When the original vector graphic is unavailable, can a new vector image be drawn from artwork that has been photographed?
We can reproduce an image as a vector graphic using a photograph as a reference but - although we can't readily see this - photographs actually show elements distorted and we will have to guess as to how the original artwork might have looked before it was photographed.
If the artwork contains geometrical elements like squares and stars, we can easily draw them correctly by drawing symmetrical objects but it may be harder to fix other elements in the graphic without the original artwork. With non-geometrical elements in the image it is harder to "guess" how the original artwork may have looked before it was photographed.
We usually "straighten" the graphic as much as possible and out of hundreds of previous jobs no problems have been reported but we still cannot guarantee that it will be 100% exactly the same as the original artwork unless you can provide a copy of the original artwork; e.g. a scan of a printed piece, a logo on the web, etc., anything but a photograph.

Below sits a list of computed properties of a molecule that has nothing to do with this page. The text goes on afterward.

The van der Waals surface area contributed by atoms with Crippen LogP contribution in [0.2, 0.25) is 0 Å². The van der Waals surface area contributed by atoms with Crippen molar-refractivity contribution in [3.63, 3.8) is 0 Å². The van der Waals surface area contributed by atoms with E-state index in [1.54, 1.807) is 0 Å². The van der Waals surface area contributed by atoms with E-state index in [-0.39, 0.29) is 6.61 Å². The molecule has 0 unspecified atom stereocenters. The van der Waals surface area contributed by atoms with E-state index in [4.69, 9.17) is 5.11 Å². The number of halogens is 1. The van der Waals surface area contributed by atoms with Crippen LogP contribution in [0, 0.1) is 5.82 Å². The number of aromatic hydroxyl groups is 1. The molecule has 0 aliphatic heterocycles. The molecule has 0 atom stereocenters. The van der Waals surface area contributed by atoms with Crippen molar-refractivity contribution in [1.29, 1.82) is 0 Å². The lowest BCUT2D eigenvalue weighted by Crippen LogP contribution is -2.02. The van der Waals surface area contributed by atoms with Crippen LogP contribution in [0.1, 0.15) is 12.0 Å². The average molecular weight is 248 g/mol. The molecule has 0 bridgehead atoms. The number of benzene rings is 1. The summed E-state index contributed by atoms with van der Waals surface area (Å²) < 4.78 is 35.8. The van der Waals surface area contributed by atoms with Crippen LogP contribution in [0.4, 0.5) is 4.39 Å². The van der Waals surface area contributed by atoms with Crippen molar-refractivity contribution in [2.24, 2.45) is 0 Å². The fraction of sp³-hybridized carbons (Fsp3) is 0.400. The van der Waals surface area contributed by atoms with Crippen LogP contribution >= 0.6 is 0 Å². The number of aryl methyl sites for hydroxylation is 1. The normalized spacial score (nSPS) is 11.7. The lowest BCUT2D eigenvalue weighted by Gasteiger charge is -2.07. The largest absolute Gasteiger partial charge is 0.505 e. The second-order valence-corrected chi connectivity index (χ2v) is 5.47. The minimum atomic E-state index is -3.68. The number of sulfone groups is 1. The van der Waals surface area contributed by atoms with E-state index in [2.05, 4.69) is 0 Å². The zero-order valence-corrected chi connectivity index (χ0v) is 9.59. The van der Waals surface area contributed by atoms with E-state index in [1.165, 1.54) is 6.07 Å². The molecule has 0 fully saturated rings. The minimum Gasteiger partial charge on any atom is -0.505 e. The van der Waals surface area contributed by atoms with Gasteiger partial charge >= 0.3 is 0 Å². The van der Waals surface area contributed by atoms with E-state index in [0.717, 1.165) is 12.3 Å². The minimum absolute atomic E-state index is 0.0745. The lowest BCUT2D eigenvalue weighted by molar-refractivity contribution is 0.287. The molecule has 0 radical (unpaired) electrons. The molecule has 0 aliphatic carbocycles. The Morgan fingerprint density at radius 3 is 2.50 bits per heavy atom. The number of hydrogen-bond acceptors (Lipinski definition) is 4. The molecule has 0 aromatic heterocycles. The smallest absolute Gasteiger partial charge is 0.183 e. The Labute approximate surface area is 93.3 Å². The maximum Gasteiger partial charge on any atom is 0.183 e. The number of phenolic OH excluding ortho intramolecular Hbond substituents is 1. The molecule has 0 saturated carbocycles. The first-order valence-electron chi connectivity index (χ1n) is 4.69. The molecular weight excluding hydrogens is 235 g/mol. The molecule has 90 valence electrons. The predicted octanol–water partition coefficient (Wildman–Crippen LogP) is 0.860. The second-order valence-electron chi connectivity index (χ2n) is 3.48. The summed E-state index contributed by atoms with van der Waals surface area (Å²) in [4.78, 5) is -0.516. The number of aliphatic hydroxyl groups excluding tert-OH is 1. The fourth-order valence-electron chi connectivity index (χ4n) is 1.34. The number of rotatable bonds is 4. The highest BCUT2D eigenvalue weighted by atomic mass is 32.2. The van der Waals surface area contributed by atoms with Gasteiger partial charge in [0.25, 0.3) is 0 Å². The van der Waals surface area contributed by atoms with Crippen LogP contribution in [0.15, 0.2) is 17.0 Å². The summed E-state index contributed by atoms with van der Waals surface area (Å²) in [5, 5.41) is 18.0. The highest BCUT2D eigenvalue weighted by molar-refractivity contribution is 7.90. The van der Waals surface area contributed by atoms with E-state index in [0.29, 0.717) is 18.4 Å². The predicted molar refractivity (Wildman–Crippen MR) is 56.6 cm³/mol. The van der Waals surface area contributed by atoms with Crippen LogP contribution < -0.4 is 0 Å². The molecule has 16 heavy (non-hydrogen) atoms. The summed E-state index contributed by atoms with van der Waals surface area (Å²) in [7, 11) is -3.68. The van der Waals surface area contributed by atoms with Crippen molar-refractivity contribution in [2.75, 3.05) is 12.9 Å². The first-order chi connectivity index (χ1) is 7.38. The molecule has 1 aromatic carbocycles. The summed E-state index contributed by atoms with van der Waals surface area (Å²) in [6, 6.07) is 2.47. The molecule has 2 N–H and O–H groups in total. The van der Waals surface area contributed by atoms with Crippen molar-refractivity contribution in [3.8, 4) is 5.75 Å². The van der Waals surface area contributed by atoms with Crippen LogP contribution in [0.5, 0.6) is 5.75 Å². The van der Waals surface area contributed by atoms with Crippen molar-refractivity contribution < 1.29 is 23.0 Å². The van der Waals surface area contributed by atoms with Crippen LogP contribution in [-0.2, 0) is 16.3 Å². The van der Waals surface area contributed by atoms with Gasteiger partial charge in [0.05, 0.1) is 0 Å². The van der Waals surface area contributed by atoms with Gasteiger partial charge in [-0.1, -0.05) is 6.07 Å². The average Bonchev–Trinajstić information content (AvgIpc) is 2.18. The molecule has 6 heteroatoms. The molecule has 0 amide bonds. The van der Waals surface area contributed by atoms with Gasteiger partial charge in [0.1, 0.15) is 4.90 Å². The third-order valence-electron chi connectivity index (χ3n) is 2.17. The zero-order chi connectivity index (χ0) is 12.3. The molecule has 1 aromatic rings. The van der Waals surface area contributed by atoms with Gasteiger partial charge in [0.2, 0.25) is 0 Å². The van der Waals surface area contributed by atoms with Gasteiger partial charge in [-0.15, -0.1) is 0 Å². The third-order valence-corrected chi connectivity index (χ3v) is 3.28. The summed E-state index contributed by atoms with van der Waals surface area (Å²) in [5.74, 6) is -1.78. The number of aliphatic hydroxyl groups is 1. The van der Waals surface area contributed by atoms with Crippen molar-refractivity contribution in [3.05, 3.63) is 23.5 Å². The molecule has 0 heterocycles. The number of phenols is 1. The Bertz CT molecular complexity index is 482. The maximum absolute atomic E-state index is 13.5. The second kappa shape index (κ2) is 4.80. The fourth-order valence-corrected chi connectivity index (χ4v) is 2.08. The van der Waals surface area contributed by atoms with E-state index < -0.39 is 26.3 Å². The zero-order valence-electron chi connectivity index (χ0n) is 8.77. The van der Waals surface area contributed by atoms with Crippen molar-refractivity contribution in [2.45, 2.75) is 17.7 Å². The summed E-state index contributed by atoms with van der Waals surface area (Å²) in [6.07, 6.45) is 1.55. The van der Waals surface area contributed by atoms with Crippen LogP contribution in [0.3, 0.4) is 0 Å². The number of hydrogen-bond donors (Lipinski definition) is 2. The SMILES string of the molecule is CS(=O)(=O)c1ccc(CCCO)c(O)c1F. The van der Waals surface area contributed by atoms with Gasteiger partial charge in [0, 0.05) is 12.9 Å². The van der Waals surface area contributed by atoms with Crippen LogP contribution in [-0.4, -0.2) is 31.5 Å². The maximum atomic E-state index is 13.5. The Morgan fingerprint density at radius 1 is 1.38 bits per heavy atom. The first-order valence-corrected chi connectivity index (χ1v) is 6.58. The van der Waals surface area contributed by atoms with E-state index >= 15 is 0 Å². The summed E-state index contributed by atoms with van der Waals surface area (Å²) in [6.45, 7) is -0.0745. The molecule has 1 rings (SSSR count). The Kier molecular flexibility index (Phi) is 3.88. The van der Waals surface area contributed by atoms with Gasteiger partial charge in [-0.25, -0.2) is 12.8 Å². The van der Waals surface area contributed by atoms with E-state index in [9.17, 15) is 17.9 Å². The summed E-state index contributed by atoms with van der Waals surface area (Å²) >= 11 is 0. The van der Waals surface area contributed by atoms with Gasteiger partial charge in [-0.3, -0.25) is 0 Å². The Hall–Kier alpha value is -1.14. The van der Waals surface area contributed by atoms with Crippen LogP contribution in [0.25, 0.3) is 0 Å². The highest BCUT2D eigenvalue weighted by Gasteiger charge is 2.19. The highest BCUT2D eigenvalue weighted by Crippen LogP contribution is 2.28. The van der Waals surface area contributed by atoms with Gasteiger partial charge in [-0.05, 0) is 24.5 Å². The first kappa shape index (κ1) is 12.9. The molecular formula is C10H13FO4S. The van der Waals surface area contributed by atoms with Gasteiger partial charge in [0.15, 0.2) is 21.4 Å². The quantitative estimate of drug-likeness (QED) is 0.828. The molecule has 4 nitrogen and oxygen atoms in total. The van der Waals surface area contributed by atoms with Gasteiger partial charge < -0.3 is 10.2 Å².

Scanned artwork does not have distortion issues so, for vectorization purposes, providing a scan of the artwork whenever possible, rather than a photograph, will give you a much better vectorization result.
More samples of vector conversion from photographed artwork (lost original):
Above left photos of embroidery and printed mug, reproduced in vector format.
Above photograph of artwork on a sign and on right duplicated in vector format.
Vector conversion of a photograph of embroidery (left) reproduced as vector art (right)
Above photograph of an embroidered cap, artwork vectorized manually.